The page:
Editors' Prize Winner | June 19, 2020

Mr. Hyde wrote digestive system on the board and Ronny Trezzo’s hand shot up. Hyde turned to face the class, then froze when he saw Ronny already had a question. The classroom was quiet except for the burble from the aquariums along the far wall and Ronny’s impatient grunts as he pumped his hand in the air. Hyde leaned back into the chalkboard as if to brace himself. I’d been in classes with Ronny before and had never known him to be a curious student, but that year in Hyde’s Life Science class he’d started sitting in the front row and asking questions. If evolution was real, why did people have to invent shoes? How much food would you have to give an elephant to kill it? What would happen if you shot an atom bomb with a bow and arrow? At thirteen, Ronny was already five ten and thin but tough-looking, with a head of dark, matted curls. Hyde was half a foot shorter than Ronny and tended to answer his questions as if humoring a superior. Ronny’s hand stayed raised, and Hyde let his shoulders slouch as he almost whispered, “Yes?”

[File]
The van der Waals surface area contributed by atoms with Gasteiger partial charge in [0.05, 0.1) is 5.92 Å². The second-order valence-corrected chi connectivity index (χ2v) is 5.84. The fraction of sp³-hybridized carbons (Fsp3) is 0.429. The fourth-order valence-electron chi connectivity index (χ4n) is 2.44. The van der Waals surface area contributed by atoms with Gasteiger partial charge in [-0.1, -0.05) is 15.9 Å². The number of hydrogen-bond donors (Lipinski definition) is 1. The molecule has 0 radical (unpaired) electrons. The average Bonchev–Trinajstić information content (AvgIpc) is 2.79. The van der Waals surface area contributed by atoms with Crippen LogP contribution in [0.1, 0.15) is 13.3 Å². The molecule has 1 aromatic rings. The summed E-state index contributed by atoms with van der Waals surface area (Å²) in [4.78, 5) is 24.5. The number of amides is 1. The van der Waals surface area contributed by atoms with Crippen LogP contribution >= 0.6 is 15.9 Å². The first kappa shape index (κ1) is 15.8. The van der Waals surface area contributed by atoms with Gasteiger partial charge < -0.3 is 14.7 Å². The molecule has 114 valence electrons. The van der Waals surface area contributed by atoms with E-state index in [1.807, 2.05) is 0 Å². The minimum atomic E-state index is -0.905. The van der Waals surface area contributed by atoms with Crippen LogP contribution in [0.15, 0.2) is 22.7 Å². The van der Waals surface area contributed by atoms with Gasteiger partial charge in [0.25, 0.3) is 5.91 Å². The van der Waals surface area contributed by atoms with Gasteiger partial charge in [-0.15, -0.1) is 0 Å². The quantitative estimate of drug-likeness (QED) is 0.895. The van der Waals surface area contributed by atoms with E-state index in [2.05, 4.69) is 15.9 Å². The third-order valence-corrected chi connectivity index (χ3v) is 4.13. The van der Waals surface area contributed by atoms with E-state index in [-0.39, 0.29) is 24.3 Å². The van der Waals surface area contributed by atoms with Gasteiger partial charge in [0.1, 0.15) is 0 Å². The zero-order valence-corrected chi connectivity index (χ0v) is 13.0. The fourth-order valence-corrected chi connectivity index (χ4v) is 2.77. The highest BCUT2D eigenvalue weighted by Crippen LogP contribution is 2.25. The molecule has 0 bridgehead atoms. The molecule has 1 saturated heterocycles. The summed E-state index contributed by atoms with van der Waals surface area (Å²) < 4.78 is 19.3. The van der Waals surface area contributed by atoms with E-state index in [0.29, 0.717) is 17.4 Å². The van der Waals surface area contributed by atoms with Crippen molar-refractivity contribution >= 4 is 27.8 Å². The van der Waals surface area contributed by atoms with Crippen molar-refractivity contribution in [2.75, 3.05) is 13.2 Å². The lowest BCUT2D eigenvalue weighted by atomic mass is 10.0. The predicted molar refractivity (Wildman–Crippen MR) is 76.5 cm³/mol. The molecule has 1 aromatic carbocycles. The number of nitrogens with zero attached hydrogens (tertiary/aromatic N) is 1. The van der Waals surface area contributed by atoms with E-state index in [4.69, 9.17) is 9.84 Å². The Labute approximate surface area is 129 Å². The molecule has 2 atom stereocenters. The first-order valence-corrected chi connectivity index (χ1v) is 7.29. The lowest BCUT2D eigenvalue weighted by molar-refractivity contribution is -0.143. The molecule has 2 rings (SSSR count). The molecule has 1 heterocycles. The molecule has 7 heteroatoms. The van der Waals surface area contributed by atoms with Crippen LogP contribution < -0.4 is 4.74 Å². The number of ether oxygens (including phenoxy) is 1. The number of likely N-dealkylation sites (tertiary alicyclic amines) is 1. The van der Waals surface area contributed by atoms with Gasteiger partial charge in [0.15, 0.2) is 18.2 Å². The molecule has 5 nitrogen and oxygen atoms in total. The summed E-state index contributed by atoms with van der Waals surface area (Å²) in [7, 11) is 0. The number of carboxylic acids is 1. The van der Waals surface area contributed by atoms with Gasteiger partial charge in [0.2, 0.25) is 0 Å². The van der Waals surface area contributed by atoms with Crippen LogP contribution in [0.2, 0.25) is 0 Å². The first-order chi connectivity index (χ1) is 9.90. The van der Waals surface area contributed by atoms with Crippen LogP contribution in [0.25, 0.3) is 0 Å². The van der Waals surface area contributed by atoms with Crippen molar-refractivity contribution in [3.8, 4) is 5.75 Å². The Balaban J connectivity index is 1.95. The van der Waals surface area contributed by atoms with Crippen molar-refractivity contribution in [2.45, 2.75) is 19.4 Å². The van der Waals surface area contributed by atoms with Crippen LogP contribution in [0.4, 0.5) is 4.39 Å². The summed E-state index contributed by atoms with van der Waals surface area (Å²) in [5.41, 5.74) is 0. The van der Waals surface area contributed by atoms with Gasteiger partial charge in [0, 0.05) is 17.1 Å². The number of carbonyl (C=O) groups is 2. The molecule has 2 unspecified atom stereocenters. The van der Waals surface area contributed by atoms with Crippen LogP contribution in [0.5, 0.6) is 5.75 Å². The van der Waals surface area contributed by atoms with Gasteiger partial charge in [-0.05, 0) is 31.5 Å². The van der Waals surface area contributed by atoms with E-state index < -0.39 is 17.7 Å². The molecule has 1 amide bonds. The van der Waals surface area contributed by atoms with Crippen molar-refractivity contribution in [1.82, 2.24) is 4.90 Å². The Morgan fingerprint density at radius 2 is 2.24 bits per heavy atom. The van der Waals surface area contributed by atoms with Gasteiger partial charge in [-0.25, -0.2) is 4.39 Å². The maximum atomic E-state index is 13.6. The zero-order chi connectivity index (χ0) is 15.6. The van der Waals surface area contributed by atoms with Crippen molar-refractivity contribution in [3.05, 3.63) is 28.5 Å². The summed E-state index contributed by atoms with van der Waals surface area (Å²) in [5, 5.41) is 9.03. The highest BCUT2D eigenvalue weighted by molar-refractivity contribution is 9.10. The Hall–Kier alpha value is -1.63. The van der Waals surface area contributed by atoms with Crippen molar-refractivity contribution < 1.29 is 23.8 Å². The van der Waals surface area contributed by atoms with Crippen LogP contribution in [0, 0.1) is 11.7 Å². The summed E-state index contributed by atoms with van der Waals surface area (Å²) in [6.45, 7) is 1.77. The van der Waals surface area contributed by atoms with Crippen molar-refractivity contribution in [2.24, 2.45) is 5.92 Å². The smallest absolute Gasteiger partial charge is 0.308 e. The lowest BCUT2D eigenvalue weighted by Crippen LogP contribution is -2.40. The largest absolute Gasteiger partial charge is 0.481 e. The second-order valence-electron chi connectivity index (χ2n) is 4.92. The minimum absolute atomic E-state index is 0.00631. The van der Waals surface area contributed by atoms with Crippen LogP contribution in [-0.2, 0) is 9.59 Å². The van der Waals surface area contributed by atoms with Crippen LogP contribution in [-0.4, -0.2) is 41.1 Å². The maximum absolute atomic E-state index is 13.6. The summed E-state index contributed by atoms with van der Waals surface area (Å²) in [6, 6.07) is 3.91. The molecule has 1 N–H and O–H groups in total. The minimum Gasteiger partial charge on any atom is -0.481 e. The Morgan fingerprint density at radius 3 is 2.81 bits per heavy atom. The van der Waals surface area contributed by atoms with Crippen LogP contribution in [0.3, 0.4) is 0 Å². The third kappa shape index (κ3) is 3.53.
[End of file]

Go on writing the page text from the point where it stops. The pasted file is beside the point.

Ronny cleared his throat and said he actually had two questions. First, he wanted to know how our bodies told the difference between pee and poop. Second, he was curious if the two ever got mixed up, pee coming out of a butt or poop coming out of a peehole.

The students who usually laughed at Ronny’s questions looked at one another with their mouths hanging open, trying to read from each other’s faces if they’d heard him right. Hyde’s bald head turned a velvety shade of red while Ronny waited for an answer, a chewed-up Bic poised over the open notebook on his desk.

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